John Wallace Fuller

John Wallace Fuller was born at Harston, Cambridgeshire, England, on July 28, 1827. His father, a Baptist minister, brought the family to Oneida County, New York, in 1833, and much of young Fuller's education was obtained by reading in the Utica bookstore in which he was employed at the age of fourteen. Between 1852 and 1861 he operated his own publishing business in Utica, served as city treasurer, was an officer of militia, and moved to Toledo, Ohio, to establish a similar business there in 1858. At the outbreak of the Civil War, Fuller was detailed to drill troops at Grafton, (West) Virginia, and in August was appointed colonel of the 27th Ohio Volunteer Infantry. Serving under John Pope in the operations against New Madrid and Island No. 10, he commanded a brigade under William S. Rosecrans at the battles of Iuka and Corinth in the autumn of 1862, although garrison service in 1863 presumably prevented his promotion to brigadier until January 5, 1864. Thereafter, Fuller's command took a prominent part in the Atlanta campaign as a unit of the XVI Corps of Mc-Pherson's Army of the Tennessee, during which time he commanded his brigade and, at the battle of Atlanta, the 4th Division of the corps. Fuller's Brigade, although repeatedly reorganized and transferred from one unit to another, was a persistent designation in the Army of the Tennessee. During W. T. Sherman's "March to the Sea," the campaign from Atlanta to Savannah, Fuller reverted to the command of his brigade, now in Joseph A. Mower's division of Francis P. Blair's XVII Corps. He continued in command of the brigade through the campaign of the Carolinas and until the surrender of General Joseph E. Johnston at Durham Station, North Carolina. With the brevet of major general for meritorious service during the war, Fuller resigned on August 15, 1865, and returned to his home in Toledo. He engaged for the balance of his life in the wholesale boot and shoe business as senior partner of the firm of Fuller, Childs 8c Company. From 1874 until 1881 he also served as collector of customs for the city of Toledo. General Fuller died there on March 12, 1891, and was buried in Woodlawn Cemetery. He was one of a very small group of foreign-born officers who attained the grade of general in either the Federal or Confederate armies.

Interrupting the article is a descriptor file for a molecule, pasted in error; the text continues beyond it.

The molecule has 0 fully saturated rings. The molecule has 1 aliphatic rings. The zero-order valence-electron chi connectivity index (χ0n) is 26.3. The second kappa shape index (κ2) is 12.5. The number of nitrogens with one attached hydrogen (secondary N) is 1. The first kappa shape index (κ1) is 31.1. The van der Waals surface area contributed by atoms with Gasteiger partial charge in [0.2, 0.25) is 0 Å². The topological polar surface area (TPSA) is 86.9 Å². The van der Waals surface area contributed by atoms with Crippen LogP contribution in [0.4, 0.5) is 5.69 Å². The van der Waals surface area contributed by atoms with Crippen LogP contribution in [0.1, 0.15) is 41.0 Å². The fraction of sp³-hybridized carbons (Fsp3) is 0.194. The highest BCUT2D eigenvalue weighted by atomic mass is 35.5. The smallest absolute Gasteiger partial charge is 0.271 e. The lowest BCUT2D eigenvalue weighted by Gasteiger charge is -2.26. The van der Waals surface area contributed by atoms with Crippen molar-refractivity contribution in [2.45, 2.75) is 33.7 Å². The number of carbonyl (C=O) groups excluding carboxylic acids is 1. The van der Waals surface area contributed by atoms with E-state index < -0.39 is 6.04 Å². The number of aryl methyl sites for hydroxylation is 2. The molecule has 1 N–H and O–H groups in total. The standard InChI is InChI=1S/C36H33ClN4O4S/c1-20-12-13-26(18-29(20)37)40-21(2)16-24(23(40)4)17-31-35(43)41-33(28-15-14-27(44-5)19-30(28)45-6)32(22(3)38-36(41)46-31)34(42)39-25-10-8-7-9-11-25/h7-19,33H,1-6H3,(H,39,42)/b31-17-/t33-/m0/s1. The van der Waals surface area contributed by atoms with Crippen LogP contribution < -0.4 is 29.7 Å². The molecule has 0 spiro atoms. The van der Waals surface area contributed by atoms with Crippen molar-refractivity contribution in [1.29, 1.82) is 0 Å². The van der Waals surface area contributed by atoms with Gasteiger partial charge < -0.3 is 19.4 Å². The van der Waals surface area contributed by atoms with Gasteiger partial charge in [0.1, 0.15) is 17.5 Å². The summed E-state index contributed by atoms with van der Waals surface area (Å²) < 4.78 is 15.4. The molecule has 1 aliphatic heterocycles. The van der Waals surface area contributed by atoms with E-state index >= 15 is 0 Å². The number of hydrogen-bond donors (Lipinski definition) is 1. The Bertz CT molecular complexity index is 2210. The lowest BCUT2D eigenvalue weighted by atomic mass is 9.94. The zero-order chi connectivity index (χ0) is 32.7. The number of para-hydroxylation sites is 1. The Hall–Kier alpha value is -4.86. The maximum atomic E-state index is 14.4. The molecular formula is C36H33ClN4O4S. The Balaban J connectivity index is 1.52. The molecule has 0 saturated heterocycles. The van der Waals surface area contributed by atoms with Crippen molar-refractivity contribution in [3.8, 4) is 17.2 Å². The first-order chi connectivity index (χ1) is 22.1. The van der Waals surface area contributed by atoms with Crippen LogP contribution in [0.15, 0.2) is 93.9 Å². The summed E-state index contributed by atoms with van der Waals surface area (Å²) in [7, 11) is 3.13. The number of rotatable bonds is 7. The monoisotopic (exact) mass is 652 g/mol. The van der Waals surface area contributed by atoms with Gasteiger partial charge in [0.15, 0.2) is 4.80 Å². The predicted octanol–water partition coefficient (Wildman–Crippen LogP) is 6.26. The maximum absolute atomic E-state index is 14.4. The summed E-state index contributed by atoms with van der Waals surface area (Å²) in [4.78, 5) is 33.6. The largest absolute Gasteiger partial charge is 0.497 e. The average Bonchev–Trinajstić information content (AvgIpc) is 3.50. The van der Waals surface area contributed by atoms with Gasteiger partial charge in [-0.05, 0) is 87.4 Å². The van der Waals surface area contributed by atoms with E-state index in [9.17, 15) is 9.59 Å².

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Reference:  Generals in Blue.  Lives of the Union Commanders by Ezra J. Warner.  Louisiana State University Press.  Baton Rouge.